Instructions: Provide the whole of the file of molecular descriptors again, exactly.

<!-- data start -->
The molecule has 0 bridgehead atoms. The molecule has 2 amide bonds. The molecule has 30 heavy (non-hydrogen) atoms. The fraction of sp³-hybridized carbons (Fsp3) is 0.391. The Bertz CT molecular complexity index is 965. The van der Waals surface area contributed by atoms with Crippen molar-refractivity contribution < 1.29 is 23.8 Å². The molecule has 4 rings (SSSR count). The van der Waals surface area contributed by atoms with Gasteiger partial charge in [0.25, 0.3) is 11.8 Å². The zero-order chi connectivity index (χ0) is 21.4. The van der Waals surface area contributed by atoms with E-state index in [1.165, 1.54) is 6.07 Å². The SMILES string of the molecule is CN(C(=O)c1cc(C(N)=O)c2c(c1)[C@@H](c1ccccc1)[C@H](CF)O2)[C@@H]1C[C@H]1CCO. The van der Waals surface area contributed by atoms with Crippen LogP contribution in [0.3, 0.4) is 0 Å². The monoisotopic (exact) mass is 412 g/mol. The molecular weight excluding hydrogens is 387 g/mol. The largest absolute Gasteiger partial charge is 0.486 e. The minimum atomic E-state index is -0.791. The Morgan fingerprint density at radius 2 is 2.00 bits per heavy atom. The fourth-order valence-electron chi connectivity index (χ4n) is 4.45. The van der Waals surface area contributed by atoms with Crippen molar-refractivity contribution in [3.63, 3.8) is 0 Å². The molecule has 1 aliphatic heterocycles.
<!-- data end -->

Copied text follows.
The molecule has 0 bridgehead atoms. The molecule has 2 amide bonds. The molecule has 30 heavy (non-hydrogen) atoms. The fraction of sp³-hybridized carbons (Fsp3) is 0.391. The Bertz CT molecular complexity index is 965. The van der Waals surface area contributed by atoms with Crippen molar-refractivity contribution < 1.29 is 23.8 Å². The molecule has 4 rings (SSSR count). The van der Waals surface area contributed by atoms with Gasteiger partial charge in [0.25, 0.3) is 11.8 Å². The zero-order chi connectivity index (χ0) is 21.4. The van der Waals surface area contributed by atoms with E-state index in [1.165, 1.54) is 6.07 Å². The SMILES string of the molecule is CN(C(=O)c1cc(C(N)=O)c2c(c1)[C@@H](c1ccccc1)[C@H](CF)O2)[C@@H]1C[C@H]1CCO. The van der Waals surface area contributed by atoms with Crippen LogP contribution in [0.3, 0.4) is 0 Å². The monoisotopic (exact) mass is 412 g/mol. The molecular weight excluding hydrogens is 387 g/mol. The largest absolute Gasteiger partial charge is 0.486 e. The minimum atomic E-state index is -0.791. The Morgan fingerprint density at radius 2 is 2.00 bits per heavy atom. The fourth-order valence-electron chi connectivity index (χ4n) is 4.45. The van der Waals surface area contributed by atoms with Crippen molar-refractivity contribution in [3.63, 3.8) is 0 Å². The molecule has 1 aliphatic heterocycles.